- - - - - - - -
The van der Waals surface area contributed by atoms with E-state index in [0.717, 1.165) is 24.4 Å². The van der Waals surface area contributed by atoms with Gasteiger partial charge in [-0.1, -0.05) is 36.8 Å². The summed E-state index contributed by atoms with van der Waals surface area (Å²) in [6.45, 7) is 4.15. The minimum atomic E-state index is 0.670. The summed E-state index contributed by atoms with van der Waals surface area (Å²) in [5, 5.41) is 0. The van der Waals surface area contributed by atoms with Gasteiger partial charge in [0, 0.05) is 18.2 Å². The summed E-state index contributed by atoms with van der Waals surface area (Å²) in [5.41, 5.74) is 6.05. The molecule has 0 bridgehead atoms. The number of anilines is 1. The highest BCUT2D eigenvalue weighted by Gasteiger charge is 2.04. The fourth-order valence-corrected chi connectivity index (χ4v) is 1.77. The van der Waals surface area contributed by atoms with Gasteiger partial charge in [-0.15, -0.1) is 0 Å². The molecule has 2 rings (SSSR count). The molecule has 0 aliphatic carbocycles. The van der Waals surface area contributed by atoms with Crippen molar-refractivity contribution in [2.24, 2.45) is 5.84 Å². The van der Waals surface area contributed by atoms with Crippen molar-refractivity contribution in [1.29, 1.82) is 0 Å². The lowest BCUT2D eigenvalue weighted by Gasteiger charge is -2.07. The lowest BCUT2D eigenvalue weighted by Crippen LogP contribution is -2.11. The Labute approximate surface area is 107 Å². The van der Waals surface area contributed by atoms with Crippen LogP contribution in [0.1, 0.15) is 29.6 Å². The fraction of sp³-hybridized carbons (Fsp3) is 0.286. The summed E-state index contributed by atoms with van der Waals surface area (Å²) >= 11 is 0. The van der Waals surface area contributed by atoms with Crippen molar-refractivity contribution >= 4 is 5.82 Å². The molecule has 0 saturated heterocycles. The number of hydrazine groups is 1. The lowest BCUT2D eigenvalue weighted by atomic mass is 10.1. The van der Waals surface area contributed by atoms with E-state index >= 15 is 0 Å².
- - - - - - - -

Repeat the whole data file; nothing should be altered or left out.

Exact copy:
The van der Waals surface area contributed by atoms with E-state index in [0.717, 1.165) is 24.4 Å². The van der Waals surface area contributed by atoms with Gasteiger partial charge in [-0.1, -0.05) is 36.8 Å². The summed E-state index contributed by atoms with van der Waals surface area (Å²) in [6.45, 7) is 4.15. The minimum atomic E-state index is 0.670. The summed E-state index contributed by atoms with van der Waals surface area (Å²) in [5, 5.41) is 0. The van der Waals surface area contributed by atoms with Gasteiger partial charge in [0, 0.05) is 18.2 Å². The summed E-state index contributed by atoms with van der Waals surface area (Å²) in [5.41, 5.74) is 6.05. The molecule has 0 bridgehead atoms. The number of anilines is 1. The highest BCUT2D eigenvalue weighted by Gasteiger charge is 2.04. The fourth-order valence-corrected chi connectivity index (χ4v) is 1.77. The van der Waals surface area contributed by atoms with Gasteiger partial charge in [-0.15, -0.1) is 0 Å². The molecule has 2 rings (SSSR count). The molecule has 0 aliphatic carbocycles. The van der Waals surface area contributed by atoms with Crippen molar-refractivity contribution in [2.24, 2.45) is 5.84 Å². The van der Waals surface area contributed by atoms with Crippen molar-refractivity contribution in [1.29, 1.82) is 0 Å². The lowest BCUT2D eigenvalue weighted by Gasteiger charge is -2.07. The lowest BCUT2D eigenvalue weighted by Crippen LogP contribution is -2.11. The Labute approximate surface area is 107 Å². The van der Waals surface area contributed by atoms with Crippen LogP contribution in [0.1, 0.15) is 29.6 Å². The fraction of sp³-hybridized carbons (Fsp3) is 0.286. The summed E-state index contributed by atoms with van der Waals surface area (Å²) >= 11 is 0. The van der Waals surface area contributed by atoms with Crippen molar-refractivity contribution >= 4 is 5.82 Å². The molecule has 0 saturated heterocycles. The number of hydrazine groups is 1. The lowest BCUT2D eigenvalue weighted by atomic mass is 10.1. The van der Waals surface area contributed by atoms with E-state index >= 15 is 0 Å².